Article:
Mark Thompson

As they like it: QandA’s Shakespearean turn was bardly worth it

Last night, QandA donated their weekly discussion to all things Shakespeare. But with 96% of the audience agreeing with the panel, I’m wondering what was really debated.

 

 

As Australians, we understand one thing. We have problems. We also know that our issues are many, and our public forums are few. All of which makes last night’s entirely-Shakespeare QandA episode a trifle odd. Now, actual progress enabled by angry questions raised might be hard to quantify, but QandA is an opportunity either be heard, hit the Twitter lottery, or solidify your prejudices. It’s important.

 

 

And, on the surface, sure, who doesn’t like a spot o’ Shakespeare? I’ve seen Geoffrey Rush’s dangling bits in King Lear, the bard’s words have entered the lexicon, and his musings about the hopelessness of grim repetition adorn my Tinder bio. For what it’s worth, the audience of the pro-Shakespeare episode of QandA were pro-Shakespeare.

 

 

Cool. But, I have to ask, was it really necessary? I mean, there were great minds on the panel present, including Nakkiah Lui (who you should definitely go see her plays) reduced to discussing the bard in a manner dangerously similar to humouring that one dinner guest who just stumbled across him in first year drama, and as a result, attempts to twist every subject discussed through the prism of Shakespeare.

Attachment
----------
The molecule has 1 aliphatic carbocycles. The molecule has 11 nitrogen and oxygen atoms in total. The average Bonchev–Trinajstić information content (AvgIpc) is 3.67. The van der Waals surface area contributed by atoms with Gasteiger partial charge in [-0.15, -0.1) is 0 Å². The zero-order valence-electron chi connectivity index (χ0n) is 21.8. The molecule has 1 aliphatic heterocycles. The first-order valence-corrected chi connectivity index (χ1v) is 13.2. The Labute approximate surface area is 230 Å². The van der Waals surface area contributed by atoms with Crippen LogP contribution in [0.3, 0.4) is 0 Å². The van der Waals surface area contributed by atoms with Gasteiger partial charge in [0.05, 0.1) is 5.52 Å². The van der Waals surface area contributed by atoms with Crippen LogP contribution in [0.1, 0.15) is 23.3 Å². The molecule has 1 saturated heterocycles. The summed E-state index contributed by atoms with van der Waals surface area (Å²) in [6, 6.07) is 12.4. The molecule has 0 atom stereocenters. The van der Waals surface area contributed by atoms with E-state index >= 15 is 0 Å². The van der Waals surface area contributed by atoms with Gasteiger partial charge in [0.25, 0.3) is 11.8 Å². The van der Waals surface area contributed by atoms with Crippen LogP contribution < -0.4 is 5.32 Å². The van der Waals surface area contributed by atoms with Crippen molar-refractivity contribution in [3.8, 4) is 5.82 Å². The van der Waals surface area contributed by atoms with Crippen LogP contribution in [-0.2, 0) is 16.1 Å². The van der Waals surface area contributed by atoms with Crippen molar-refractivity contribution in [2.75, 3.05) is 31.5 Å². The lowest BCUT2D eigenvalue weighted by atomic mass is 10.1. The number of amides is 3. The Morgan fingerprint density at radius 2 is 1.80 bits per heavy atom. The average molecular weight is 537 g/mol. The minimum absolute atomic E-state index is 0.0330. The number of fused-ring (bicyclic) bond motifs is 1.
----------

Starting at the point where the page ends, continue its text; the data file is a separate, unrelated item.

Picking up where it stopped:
Alas, even if it was tongue-in-cheek, or if it was an intermission in the usually rolling storm of discourse that represents normal service, it came off as a bit, well, facetious. Especially when the topics at hand were actual problems, but they were crippled by their method of delivery. They fired in the format of soliloquy, not debate. Whitesplaining, climate change, and even the instability of our government were shoehorned into Shakespeare’s loafers. The problem with doing this, is that it gives those who disagree with an easy out. If they don’t treat it seriously, why should we. This is naked stereotype here, but if someone attempted to convince you that offshore detention is actually a positive, because the writings of Jimmy Barnes are real good, our iris would detatch from the cornea, given the force of our dismission.

 

 

 

 

Ostensibly, it was a panel that agreed with the audience on a topic beyond reproach. Which, any way you cut it, is not really QandA. We didn’t even get a chance to be angry. MeToo was fielded, as was the question of whether the government should fund more theatre, pitched to the theatre community. There was even the question of how Bill wrote minorities back in 1600. It was, a communal nod. What was missing, was the attendance of someone we had to convince. Having him appear via hologram or ouija board would have been more the QandA brand. Having Bill face the baying mob of the unhappy, unwell…and explain yourself. What we expect of Bill Shorten, we should expect of Bill Shakespeare, or whoever dare sits on the panel.

My point is that Shakespeare will remain a constant, he’ll forever be an option participated on a Saturday afternoon or Sunday evening. But he’s a luxury, he sits outside the problems that we wake to each day. I won’t list the particular things that need debating in this country at this moment, because it is a subjective list. One up for debate. We need that back.

 

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